Omaha daily bee. (Omaha [Neb.]) 187?-1922, December 06, 1908, WANT ADS, Page 8, Image 38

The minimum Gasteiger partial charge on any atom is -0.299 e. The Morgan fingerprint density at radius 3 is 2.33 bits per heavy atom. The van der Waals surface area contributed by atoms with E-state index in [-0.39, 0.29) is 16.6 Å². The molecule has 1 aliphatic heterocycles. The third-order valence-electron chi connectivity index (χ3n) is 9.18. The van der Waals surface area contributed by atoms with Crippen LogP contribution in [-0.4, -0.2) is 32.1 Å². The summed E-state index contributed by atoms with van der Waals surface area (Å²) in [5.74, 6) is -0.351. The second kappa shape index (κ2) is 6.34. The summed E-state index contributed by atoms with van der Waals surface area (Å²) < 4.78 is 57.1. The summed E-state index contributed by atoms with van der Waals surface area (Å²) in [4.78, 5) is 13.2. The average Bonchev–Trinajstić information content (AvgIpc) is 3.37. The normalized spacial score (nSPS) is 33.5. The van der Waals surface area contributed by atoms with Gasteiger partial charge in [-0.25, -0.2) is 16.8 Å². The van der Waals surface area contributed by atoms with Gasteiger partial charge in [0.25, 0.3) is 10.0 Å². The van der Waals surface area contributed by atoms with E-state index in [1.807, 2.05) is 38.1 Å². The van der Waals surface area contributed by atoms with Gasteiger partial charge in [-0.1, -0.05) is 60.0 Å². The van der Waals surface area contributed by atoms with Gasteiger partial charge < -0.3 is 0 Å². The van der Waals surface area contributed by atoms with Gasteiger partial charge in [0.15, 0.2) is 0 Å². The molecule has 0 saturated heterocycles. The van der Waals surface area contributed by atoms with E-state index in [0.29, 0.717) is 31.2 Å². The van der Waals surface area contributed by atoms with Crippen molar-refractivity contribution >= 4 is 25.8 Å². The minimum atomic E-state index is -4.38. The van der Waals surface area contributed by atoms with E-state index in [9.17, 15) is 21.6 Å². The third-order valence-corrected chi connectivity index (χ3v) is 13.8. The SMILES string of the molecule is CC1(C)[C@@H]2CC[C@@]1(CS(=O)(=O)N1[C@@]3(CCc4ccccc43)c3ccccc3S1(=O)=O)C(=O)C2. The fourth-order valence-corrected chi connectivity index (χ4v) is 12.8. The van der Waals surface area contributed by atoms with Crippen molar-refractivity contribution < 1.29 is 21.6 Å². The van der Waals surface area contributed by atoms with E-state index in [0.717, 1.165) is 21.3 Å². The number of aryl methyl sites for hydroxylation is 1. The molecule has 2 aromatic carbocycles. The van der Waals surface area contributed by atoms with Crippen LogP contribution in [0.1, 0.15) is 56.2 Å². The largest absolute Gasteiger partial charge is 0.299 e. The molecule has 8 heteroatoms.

TIIK OMAHA StTXDAY BEE: DECEMBER fi. IPO.' Talks on Teeth DR. . R. L MURPHY. Review of Reviewi Presents Entertaining Article. WILL A. CAMPBELL THE AUTHOR Money's Worth in Dentistry Cheap dentistry Is the most expen sive In the long run. Sometimes It doesn't run very long, either. It Is all Imiortant that your dentist be an expert In his particular spe cialty. We specialize. Every dentist In our employ la a spe rlalist an expert In one particular branch and you profit by his expert knowledge when you put yourself un der his care, for the work will be well done In the beginning. There are places where dantal stu dents practice and gain experience at the expenso of their victims, working for a low price, but we have no place for them In any of our offices. Are you willing to be experimented upon or will you come where you are sure of getting value received your money's worth? Our great specialty Is. of course, the "Alveolar Method" teeth without plate but we don't stop at that. Porcelain Inlay work is another i specialty, beautiful work making 1 better filling than metal, but calling ; for the very highest type of-mechanl- , cal skill. Gold crowns, gold inlays and remov able work resembling plates as well as the simpler fillings, are all done in our offices by experts. Why not have the best? Our examining dentists are at your disposal for a free examination and careful diagnosis of your teeth troubles. No obligation attaches to this eerv Ice. Will you come and allow us to dem onstrate our fitness to bo your den tlst? HOTS Mak a not of our nam and addra to fc on th aaf aid. Thar ax Imitators abroad who maka fala claim. Dr. E. R. L Murphy 510N.Y.L Bldg., Omaha. What's Your Guess? Ery parson who taka a mal at Toll Buion'i buiuiot restaurant may cue th luubw who vlt thr oaring- th day. Tb narat ffuas win a mal book. (Xrsry day tola weak.) Toll Hanson's Lunch Room The most attractive, brightest, airiest and tnust economical lunch room In Omaha. 1ACAZLNE GIVES GOOD STORY an Comirthrnalrr Account Coerlnr the ICnttre aitnatloa I Contained In the nmhcr for December. (OH SHOW NEWS. What De Thl Mcnnf What becomes of tho quaiter billion busli- Is of corn raised annually In Nebraska? I)o yon know what one-quarter billion ! bushels mean? It equals iuO.Onu carloads at 1.000 bushel each and would make a train 2.0(h) miles Ions, reaching- tmm the ' Mississippi to the I"aclfle ocean. What Is It used for? Resides what Is fed on the farm and used for need the gieater part is made Into starch, breakfast foods, glucose and similar inanufactuies, and a largo quantity, of course. Is exported, but a con siderable portion of Nebraska corn gix f Into tho production of alcohol and potable spirits. Kentucky takes annually millions of bushels for the distillation of whisky, and Kentucky distillers prefer Nebraska lorn on account of Us Buperlor quality, most of It being shipped there via St. l.nuls. llecause of an existing prejudice In favor of eastern whiskies less than a million bushels of corn are distilled In Ne braska, there being only one distillery In tho mate.. People do not realize In buying Kentucky whiskies the absurdity of paying f I eight on th grain to the east and the le turn fie gilt on the finished product, tho purchase price going to the r.ill.oads and eastern distillers ami depriving home In dustrie of their Just and natural patronage. The Hlller IJquor company has long re ognlied this Inconsistency and given their loyal support to Nebraska made go-Ms. and with most gratifying results. Mr. Hlller foresaw und appreciated the Importance of the coming National Corn exposition and - ordered made at the Omaha distillery, ex ' cluslvely for this o cnslon, a choice lot of tho genuine old-fashioned corn whisky such as delights the hearts of the nioim talneers of Kentucky and Tennessee, and which is known for its purity and fine ' flavor. Mr. Hlller wants all loyal Ne b.aakans visiting the corn show to take ; home a sample of this very .tie Nebraska corn whisky. As a special corn show feature the one dollar bottles will be sold for S4c, or four bottles shipped and prepaid to any addles for 53.50. Saratoga ips Chi Look sacks. For the well appointed dinner for the moisture-proof If not at your grocer's. telephone a trial order to Brodsky'a Saratoga Chip Co. 14 Farnam Bt. 'Phono Doug. -A-W-F SS. Thr ia no bttr rm dr for a oough. cold, or throat r lull troubl than HOWELL'S - ANTI- RAWT Try a bottle, l&o and tOc onu JDBVO OO.. eu The Review of Review for December con tains an Interesting and Instructive story of the National Corn exposition, written by Will A. Campbell of The Heo. It Is com prehensive and yet concise, covering the subject with fidelity to facts In most read able fashion. This story Is here reproduced In its entirety: Now that the season's crops have been harvested, and a new American president elected, while the country, fully recovered from the financial unpleasantness of the winter of 19O7-0S, faces a prosperous holi day se.ison nnd promising New Year, a National Corn exposition will open at Omaha, where, ten years ago the Trans- mlsslsslppl and International exposition was a Jubilee of victory at the end of th Spanish-American war. While sentiment might have been In ; measure responsible for the world' fairs and great expositions held In Chicago, Buffalo, St. Iouis. Portland, and James town, tlure Is no sentiment In th organi zation of the National Corn exposition, the newest of western enterprises. It will com memorate no victory, discovery, nor great event In history, but It doubtless is the formal opening of a new era In the com mercial history of America. The National Corn exposition is really the first great national agricultural show ever helil in a country more dependent on agriculture than tin anything else. It Is a business enterprise a necessity to ennble the people of the great Mississippi and Mis souri river valleys to show to the- world the wealth bi corn and Its products; In the fields of wheat and barley ; in the "Great Plains" long ago weary of growing sage brush, which have now become waving seas of alfalfa, and in the heavy-laden orchards and vineyards. Four great movements have Influenced the governors of western states, county and state agricultural societies, railroads, and business men of Omaha, now one of the largest primary grain markets of the world, In launching the National Corn exposition. They came in this order: 1. The "short course" In dairying and stock-Judging started at the agricultural colleges of Wisconsin and Iowa In 1M9 and now developed for other lines and adopted by Almost every state In the west. 2. The local agricultural experiment sta tions on the county poor farms begun by Iowa In IS03 and since adopted by Illinois, Minnesota, Nebraska, and other states. 3. The "seed-corn special" trains started In 1!XH by Prof. P. O. Holden of the Iowa Agricultural college, which, during the sea sons of 1!4, 1!, and W, traveled 11.000 miles, made 789 stops, and enabled more than 150,000 people to hear 1,265 lectures which pointed out to the farmers that the seed they were planting each year should be tested, that they were wasting one-third of their time and one-third of their land by planting seed that did not frrow, leaving va cant places that cost just as much to culti vate as If they were filled with good stalks, each bearing twelve to fifteen ounce ears of corn. 4. The "short courses" held In many Illi nois, Iowa, Nebraska, and Oklahoma towns each attended by from. 200 to 1,000 farmers who brought In corn tJ study and exhibit for prizes, and organized county and then state corn shows In connection with their short courses and Institutes. About the time agricultural interests were aroused to the possibility of producing more corn by practical testing and planting ot the seed. It became more apparent that the grain producted on tho great farms of the United States must be Improved In quality and more care given to the distribution of varieties. Grain buyers In the markets of the world, the Department of Agriculture, experts In agricultural colleges and tran sportation companies, have recognized that American grain has been actually de teriorating in quality. Such complaints have been coming from Europe, from official and semi-official sources. Out of the rejection of shiploads of corn from the fnlted States, tho shipping Of poorer grades than ever before, and the "gambling in Inspection certificates," or careless Inspection, grew the demand for federal Inspection which has so agitated some senators and representatives In con gress, and alarmed the grain interests to active opposition to the measure. But the truth remains that Europe has been taking less of the surplus grain of the I'nltcd States, and South American competitors are securing a constantly Increasing share of the European grain trade. As this fact became apparent to those In terested in agriculture, and, the farm lands Increased In value year by year, It became a question whether the farms of Iowa. Illinois. Indiana, Nebraska, and Kansas eoind he mdo to continue the payment of dividends on such enormous valuations. Then the grain dealers, Implement manu facturers, railroads, and business men In the corn belt began seeking a method of Imparting to the largest number Interested In agriculture, the knowledge which year of study has given the army of experts In the agricultural colleges and the Depart ment of Agriculture, and the benefit of the experience gained by thousands of farmers who are already careful plant breeders and scientific grain growers. a great national agrlculturel show was outlined by the National Corn association which has In its ranks leading fanners of fifteen states and of which E. D. Funk of Bloomlnston, 111.. Is the president. These men believed that such an exposition would do for agriculture what the world's fairs have done for commerce and for the mechanical and f'ne arts; what the national and Internationl stock shows have done for the stock growers nd' breeders. They be- iirru nun me competition in such an ex position would Inspire neighborhoods, town ships, counties, and states to produce more and better grain: they bel'eved that the bringing together of the corn and wheat, oats, barley, and grasses from all the states in the agricultural region of the 1'nlted States would show by comparison many things about distribution of varieties and values that would be invaluable to agricultural Interests and to the country. Members of President Roosevelt's com mission to Investigate country life In the United States and make recommendation as t manager to make the exposition at Omaha an Inspiration to the farmers, and the first important meeting of the commission has lieen called to convene In Omaha during the exposition, when a erie of eonferencf will tie held with the leading agricultural thinker and biiinrra men whose interests am most intimately connected Willi agriculture. lege of agriculture, who compose the com mission appointed by the president. The commission will first meet. In three morning sessions, farmers nnd business men, ministers and physicians, bankers, editors, and grain buyers from country towns and communities, who will be given an opportunity to express their Ideas as to the needs of rural America. The commis sion will then meet with the leading cereal food manufacturer! of the United States, and the grain buyers and exporters from the primary markets. A session will be devoted to a discussion with the editor! of the agricultural press, and another with railroad presidents, traffic and operating officials, a number of the presidents hav ing expressed their desire and willingness to meet with the commission In Omaha. Governors from many of the states Inter ested will open the exposition on Wednes day, December 9, which day will be known aa "governors' day." Implement manufac turers and dealers will have three special days, as the state conventions of three associations will meet In Omaha on De cember 15, 18 and 17. One of the special days which will attract many to the cor-i show will be "agricultural college day," December ll, when special trains will carry hundreds of students from the schools and experiment stations of Iowa, Nebraska, Minnesota, South Dakota, Kansas and Mis souri to Omaha. Numbered among the speakers who will deliver addresses during the exposition aro Dr. W. M. Hayes, assistant secretary of agriculture; H. M. Collingwood of New York City, editor of the Rural New Yorker; William J. Bryan; E. S. Conway, Assocla tion of Commerce,. Chicago; Lie Luis Gor- ozpe, Chavcrlllo, Mexico; T. R. Garton, Warrington, England; Samuel H. Smith, Chicago Board of Trade, besides the g.iv ernors of states. Including Cummins of Iowa, Hoch of Kansas, Johnson of Mlnne sota, Brooks of Wyoming. Sheldon of Ne braska and Crawford of South Dakota. Buildings of the exposition consist of the main exposition building. Industrial hall Alfalfa palace, the Iowa and Nebraska building, an auditorium whero a number of bands will give concerts and speakers will deliver addresses: a woman's build Ing, containing the exhibits made by wo men, as well as the domestio science d-a- partment and model kitchens. States which will he represented In the exposition building number twenty-eight, somo of them making elaborate exhibits, for which funds have been secured by varl (.us means, some appropriated by state boards of agriculture and a large number made by contributions of commercial bodies. The states having exhibits aro Alabama, Arkansas, Colorado, Connecticut, Georgia, Illinois, Indiana, Iowa, Kansas, Kentucky. Michigan, Minnesota, Missis sippi. Missouri, Montana, Nebraska, North Carolina, New York. North Dakota. New Mexico, Ohio, Oklahoma, South Dakota Tennessee, Texas, Washington, Wisconsin and Wyoming. As the products of these states nre so vast and varied, tho premium list has taken them all Into consideration, and provision has been made for each state in some way, and while some of them exhibit largely the products to which their soil and climate are adapted, the predominating exhibits are of grains and grasses. Thirty days before the dates set for the exposition to open 4.000 Individual entr'ea had been made, which Included -100,000 ears of corn, which is expected to get Into tho prize winning class and has been placed In cases, where the "thoroughbred" corn may be examined This corn is no mere decoration. It Is all carefully marked and placed on shelves which wind around a balcony In the main exposition building three and one-half miles of prize winning corn. Some of this corn will win big premiums premiums larger than those paid at the big live stock shows on thoroughbred ani mals. Ten ears of corn will win 2,5O0 Just $250 per ear In the corn sweepstakes. It will bo a poor ten-ear sample which does not win J10 or an award medal, as more than $50,000 Is offered In premiums. The Indiana corn growers offer a silver com monwealthy trophy worth $1,000, which was secured by contributions of $10 from the corn growers In each county of the state. When the exposition Is ever and tho pre miums awarded there will be a gigantic auction sale of prize winning corn. Somo of the corn will doubtless sell, Judging from past experiences, at from $1 to $50 per ear, and the sweepstakes winners will bring the exhibitors something like $500 for samples, besides the premiums. But while corn remains king and alfalfa is now acknowledged to be queen at the National Corn exposition, wheat and other grains and grasses will not be wanting In the exhibits. Grain dealers and authorities from agricultural colleges have inaugurated a new test for the wheat, and In order to win prizes it will not simply be declared "good wheat" by the Judges, but It will have to make geod bread. The proof of the pudding will be truly In the eating, as the wheat will be milled and the domestic science department will bake bread from the flour. But If the bread Is good the prizes will be worth while $500, for In stance, for half a bushel of wheat. Mexico, England, Canada, Hawaii and Argentina are the foreign countries which have arranged to make exhibits, though gralr s have been brought from many other countries by seedmen and manufacturers. Zeferlno Domlrguez, a Mexican planter, wlic Is taking the lead In Introducing ths scientific farming methods of the United States In Mexico, arranged the Mexican exhibit, assisted by Mayor Forflrlo Diaz, 1r., son of the Mexican president, and the two commissioners appointed by the Vers, Cruz state depa-tment of agriculture. The Mexican agriculturists have also arranged for the government to offer a solid silver trophy, costing $1.5no, to the students' Judg ing team winning the highest number of points In corn Judging. The trophy Is a rare specimen of the Mexican silversmith's art, and a bust of President Dlai has been worked Into the design. In explanation as to why the trophy was offered by Mexico for this accomplishment Mayer Diaz said Mexico would soon press Into service the graduates of the agricul tural colleges of the United States as ex perts to handle the old lands of that country and he thought an Incentive should be given to the young people In the colleges to become competent Judges of ccrn. From the largest plant breeding stations of England T. R. Garton, an expert, brings to the United States an exhibit showing the accomplishments of twenty-seven years of careful work and hard stu.lv. Among the new grains which England will show ore the hulless oats, which American mil lers hope will lie adaptable to the climate and soils of the United States, as such an oat will result In a large saving In the cost of milling. Industrial hall Is the largest of the build ings and contains 55.000 square feet of the total of 225.000 square feet of floor spare In is to the legislative needs of the ngricul- tn exposition buildings. In this hall th ural classes have co-operated with the j products of corn and grain, will be dls. Th conference will take to Omaha Dr. Liberty Hyde Bailey of Cornell university, Gifford Plnchot, head of the federal forest service; Henry Wallace of IH-a Moines, dean of the agricultural press; Walter H. Page, magazine editor, and Kenyon L. Bul terfield, president of Ui MachuetU col- played as well a one of the largest ex hibits of farm Implements and farm ma chinery ever made In the United State. The exhibit consist of everything from seed testing boxes and incubators to com plete threshlrg outfits and electrical ap pliances for the farm, from I ghtlng plant to electrical feed grinders. Th machinery used by manufacturer In preparing corn food product ha also been installed in this building. The railroad have stimulated the taking of exhibit to the Nathnal Corn exposition by furnishing baggage car which utve been hauled on passenger train without charge, tbua moving exhibit free of coat AC 1908 m "When the Pilgrim Fathers landed on Plym outh Rock they brought with them casks of Flem ish and (Jerman Brew, and, what is more import ant, a knowledge of the beer-brewer's craft. Colonial laws gave immunity fromYaxes to him who brewed over 500 gallons for it was "conductive to temperance and gave the farmer a market for his grain." Upon these respectable beginnings of Pilgrim and Puritan, whose "home brewed" nerved them against the rigors of winter, grew the perfection of modern American brewing a superiority embracing the finest and highest-cost materials most skillful brewing and every hygienic safe-guard culminating in Jetter's Gold Top 1 The Perfect Deep Your lunch or dinner will be more complete and more en joyable with a bottle of Jetter's "Gold Top." Jetter's Brewing Co., Telephone No. 8, South Omaha. Omaha Headquarters, Hugo F. Bilz, 14th and Douglas; Tel. D. 1542. Council Bluffs Headquarters, Lee Mitchell, 1013 Main St.; Tel. 80. rVL la I, A OO ItliaiXCWK'IIM Lv have 10ijH lE5tAHiritO B Loading Scientific Optlctuns OMAHA, XKHKASKA . . . ' V Wholesale Jewelry Stock M m n 1 it flna-Half Prica Y WMMW H J . Valuable Christmas presents. Diamonds set in I II jfyT' I Rings, Hrooch.es. Tie I'lns, Cuffs Buttons, Hrace- 1 1 ft. - rSZfJs I lets. Watches, all set in solid gold mountings: I I I'lf Sy I K -iilur SlOO Diamond i WhUIu-n, rt'Kular I I (,(f 'j- sr I 1 JUi.K, now $JO mw $12 II VL -ST. ljl I I Ki'Kulur littO Diamond WuUIion, regular lo, I f V; 'rHtjA H JtiuK, now gl4 . w 7.50 t 1 Jtt Don't Miss This Great Bargain Sale. A j JjMt Brodkey's Jewelry Co, ffv 1401 Oonglas St. yVjSly Trusses, Supporters, Elastic Stockings Deformity Braces Artificial Limbs, Batteries, Crutches, Hearing Horns. H. J. PENFOLO.. CO 1408 Farnam Street. V Do Not Neglect Your Eyes Kj-ps totrd FREE by our expert op tician. When you come to Omaha, you are Invited to call and have your eyes examined. D. J. Peniold & Co. The Ever-Ready Electric Light Can he carried in pocket. No -wires, no chem icals, no oil, smoke or smell, no danger, no trou ble handling it a child can operate it. Simplic ity itself. Just the thing for seeing the time at night. Useful for all purposes where a light is required instantly. Vest Pocket size ..$1,00 Coat Tocket sizo$1.25Long Hand size 1.25 H. J. TEXFOLI) & CO. CSeneral Agents. 1408 Farnam St., Omaha, X . J HATS! ATS! Worth a Lot More, But We N:ed the Money. Ail Our Surplus Stock of Soft and SUff Hals, in all the latest styles and Shades, at the above price. OMAHA HAT FACTORY S. KAPLAN, Mgr. 114-1 IB South Thirtssnth St., Omaha, Neb. m.w jj?y either ta the exposition management or th exhibitors. These car have heen ent to Om ruunty seat of several nt.iten, the ex hibit collected, and an attendant rl.iced in cliarui' to see that the prize grain arrive In bo d condition. Judging at' tile expogltton will be In charge of A. D. Sl.amel, chief of the bureau of plant breeding. Department of Agriculture, and each mate will have a Judge under this superintendent. Most of the corn and ether grain willed will be exhibited at the National Corn ex poaitlon will be from the county and atate fcbowa and fair. The exhibit will be ths prine hks rtnient from thife shows, and will bo the hlgliem types of grain and grass produced in the van! and varied sec tiutiH of America. Not only will the main cone from :.ll l.itllud.s. mil among th. exhibits will be torn grown In the Missouri river valley, which ha an altltudu of .u)0 feet above the sea level, und by the side of It will bo placed the corn from the Kc.cky mountain fields, 6,Oj0 and even 8.000 feet above the sen. Krom Mississippi will come alfalfa grown on lands which seem virtual bonanzas, where the soil ha been sublimated under sun and star to some 11. ing floor, aod produce five perfect crop each year; from Kentucky will be teen corn which has been kept up near perfec tion during all the years since Hie slices firtit "hilled- It with a l.o- and won (In state fame befi re. its blue glass was ap pi dialed. Idaho will send cats, which during the last season have been tho wonder of every miller, weighing us they did from forty-two to fifty pounds to h bushel a dish of oatmeal to every grain. To these will be added exhibits from every foreign countiy where American se-d corn 1 planted, which the Reed men of the. fnlted States are collecting for the na tional bow( wliw tUex fvt to point out tint relative value of grains and tl udapluhilliv of certain vara tic for certain purposes und solli. Oul (autlou. 'You ran Into tills man at thirty mtle an hour and knocked him forty feet," laid tile court. "That, or a little belter. I uppoe," u:invei.-d the ch'iuffeiir. "W hy didn't you sl-jw down?" "Merc prxautlon. your honor. Once 1 shut oif speed and lilt a man o gently that he was ablu to climb Into the ma chine und give luu llckuf." fl i U a4l uiU.